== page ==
Figure 1
Multiple sequence alignments of the ISDR and V3 regions for genotype 1b. The responder strains are labelled with resp/sr, and non-responders with nonresp/nr. Dots represent conserved positions. 1A: ISDR amino acid sequences. 1B: V3 amino acid sequences. ...

Patterns Discovery and Recognition

Positional variations in the ISDR and V3 regions were compared using a number of tools: VESPA, Relative Shanon entropy, and comparative sequence logos (see methods for elaboration). Signatures for response prediction were extracted from the MSAs using the VESPA tool (see additional file 1 -table S1and S2). Results reveal that in the ISDR region, the variations are small between the two groups of responders and non-responders. The relative entropy tool provided a different insight: The variations between the two groups are compared at every position, giving high scores for positions which are relatively variable in one group than the other. Results show that the variability in positions swings between the two response groups (sites with statistically significant variations (P < 0.05) are indicated with red in figure figure2).2). Furthermore, the higher variability in the positions of the V3 region compared to the ISDR region can be deduced.

Figure 2
Relative Shanon entropy between non-responders & responders in the ISDR & V3 regions of subtypes 1a, 1b and 3a. It represents the difference between the positional entropy of the responders and non-responders (shown on the +ve and -ve ...

Comparative sequence logos confirm the results of VESPA and the relative Shanon entropy tool. The graphical motif representation enables a quick identification of positions that are clearly different by their length, and can therefore be incorporated in the classifier.

For the ISDR region: Subtype 1b showed the largest number of variations, which all clustered in the responders group (10 positions are indicated in Figure Figure2).2). Four positions coincided with the sequence logo results and statistically significant (2217, 2227, 2228 & 2247) (Figure (Figure3).3). Thus, these positions are confirmed. Position 2228 is statistically significant in both subtypes 1a & 1b. For subtype 1a, there were 4 variable positions, 3 of them confirmed by the sequence logo (2228, 2234 & 2248) (Figure (Figure3).3). There were no significant sites for subtype 3a.

Figure 3
Comparative sequence logos for the ISDR and V3 regions. In the figure, the letters in the middle bar represent conserved positions. The totally empty positions represent variations within each group but no considerable variations between the two groups. ...

In the V3 region, the following can be noted about site considerable variations between the two groups of responders and non-responders: There were four statistically significant sites (2356, 2358, 2374 and 2378) in the V3 region of subtype 1b which were confirmed by filtering results of both the relative Shanon entropy (Figure (Figure2)2) and the comparative sequence logo (Figure (Figure3).3). Similar analysis showed that there was no confirmed marker in subtype 3a and there were 4 positions in subtype 1a (2365, 2367, 2376,2379). Position 2378 was significantly variable between responders and non-responders in subtypes 1b and 3a.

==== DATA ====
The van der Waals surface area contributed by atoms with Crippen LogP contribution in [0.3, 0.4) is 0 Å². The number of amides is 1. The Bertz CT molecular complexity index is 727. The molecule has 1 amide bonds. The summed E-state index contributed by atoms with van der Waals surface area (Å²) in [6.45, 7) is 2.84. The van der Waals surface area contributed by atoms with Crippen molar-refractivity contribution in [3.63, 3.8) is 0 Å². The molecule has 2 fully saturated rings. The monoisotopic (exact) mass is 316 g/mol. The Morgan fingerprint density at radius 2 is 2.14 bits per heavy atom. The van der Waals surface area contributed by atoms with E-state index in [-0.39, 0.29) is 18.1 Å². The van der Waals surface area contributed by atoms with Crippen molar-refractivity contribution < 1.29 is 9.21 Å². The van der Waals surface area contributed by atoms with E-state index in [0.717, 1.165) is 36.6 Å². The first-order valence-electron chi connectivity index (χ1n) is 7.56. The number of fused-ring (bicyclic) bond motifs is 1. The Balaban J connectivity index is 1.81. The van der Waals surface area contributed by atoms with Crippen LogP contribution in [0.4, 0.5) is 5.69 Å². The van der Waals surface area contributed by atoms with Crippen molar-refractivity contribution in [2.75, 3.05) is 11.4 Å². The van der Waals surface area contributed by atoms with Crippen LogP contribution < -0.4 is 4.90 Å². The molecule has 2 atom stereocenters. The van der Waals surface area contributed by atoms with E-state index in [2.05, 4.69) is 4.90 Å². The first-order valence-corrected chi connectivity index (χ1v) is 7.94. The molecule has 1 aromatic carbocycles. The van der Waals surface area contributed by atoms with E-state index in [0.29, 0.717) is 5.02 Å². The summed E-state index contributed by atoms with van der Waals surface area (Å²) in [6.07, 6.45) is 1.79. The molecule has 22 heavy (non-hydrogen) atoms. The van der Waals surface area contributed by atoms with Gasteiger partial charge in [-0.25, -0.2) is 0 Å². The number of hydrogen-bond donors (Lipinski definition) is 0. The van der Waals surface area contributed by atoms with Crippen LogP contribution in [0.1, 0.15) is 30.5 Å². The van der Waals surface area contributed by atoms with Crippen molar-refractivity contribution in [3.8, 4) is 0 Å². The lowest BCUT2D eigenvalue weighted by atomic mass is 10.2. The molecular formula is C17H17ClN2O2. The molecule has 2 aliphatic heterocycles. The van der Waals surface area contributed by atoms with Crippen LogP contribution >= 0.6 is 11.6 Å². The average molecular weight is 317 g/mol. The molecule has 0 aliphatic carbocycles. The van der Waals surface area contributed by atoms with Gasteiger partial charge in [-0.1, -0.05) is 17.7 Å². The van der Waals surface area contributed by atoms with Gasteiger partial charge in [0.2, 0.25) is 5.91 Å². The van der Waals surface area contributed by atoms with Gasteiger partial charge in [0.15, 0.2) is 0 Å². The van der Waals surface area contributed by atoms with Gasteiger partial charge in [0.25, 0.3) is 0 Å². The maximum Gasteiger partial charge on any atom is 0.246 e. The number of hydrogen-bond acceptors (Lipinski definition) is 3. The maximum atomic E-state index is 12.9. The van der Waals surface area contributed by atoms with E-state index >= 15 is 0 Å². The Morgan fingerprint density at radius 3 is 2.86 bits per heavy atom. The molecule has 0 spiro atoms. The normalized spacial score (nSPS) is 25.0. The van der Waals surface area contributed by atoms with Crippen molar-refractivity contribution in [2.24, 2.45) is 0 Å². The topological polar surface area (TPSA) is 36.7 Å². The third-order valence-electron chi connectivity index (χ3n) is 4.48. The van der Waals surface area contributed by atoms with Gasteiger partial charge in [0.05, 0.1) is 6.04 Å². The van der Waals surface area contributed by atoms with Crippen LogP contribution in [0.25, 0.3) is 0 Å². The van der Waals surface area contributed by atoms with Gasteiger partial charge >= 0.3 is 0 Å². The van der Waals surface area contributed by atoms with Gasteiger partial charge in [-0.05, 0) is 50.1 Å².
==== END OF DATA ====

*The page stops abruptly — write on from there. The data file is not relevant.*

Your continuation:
There were 3 statistically significant variations in the IRRDR regions (2326, 2342 and 2349 in subtype 1a; 2332, 2348 and 2383 in subtype 3a).

For the whole of the NS5A protein, discriminative variations clustered in the IRRDR region and its flanking parts only.

No observable variations were present in other parts of the NS5A protein, and in the 2'5' OAS binding region.

Comparing genotypes 1 & 3, the number of variable sites, genetic distances, and statistically significant positions were lower in subtype 3a than 1a & b. The higher variability in subtype 1b could also be attributed to the diverse countries from which the patients came from.

Evaluation and Comparison of Different Biomarkers

The class association rules for each subtype were generated from the VESPA, relative Shanon entropy, and comparative sequence logos results. The support and confidence of the class association rules have been calculated. The most informative rules with highest support and confidence are: In the V3 region, sustained response is associated with E2356G/D/K in subtype 1b (support 76.3% and confidence 67.3%), A2368T in subtype 1a (support 100% and confidence 52.19%). In subtype 1b, non-response is associated with wild type 2378T (support 50% and confidence 69%). In the ISDR region: In subtype 1a, non-response is associated with wild type 2248S (support 47.5% and confidence 95%).

We evaluated the genotype specific profile HMM models using responders and non-responders sequences. Similar scores for responder and non-responder sequences showed HMMs are not suitable for this kind of problem. The comparison of the different approaches for biomarker discovery is shown in Table Table2.2. The table shows the higher accuracy of site-specific class association rules over other parameters.

Table 2
Summary comparison of the accuracy of different approaches used in the paper

Discussion

Our objective was to extract patterns that can discriminate between two sets of phylogenetically close but functionally different sets of sequences. According to our results it is evident that variability is present in both groups; there were red lines and long letters in both response groups (Figures (Figures22 and and3).3). Accordingly, an accurate measure which depends only on the variability would not be efficient in separating responders from non-responders. That's also why the profile HMMs, as maximum entropy models, didn't perform well.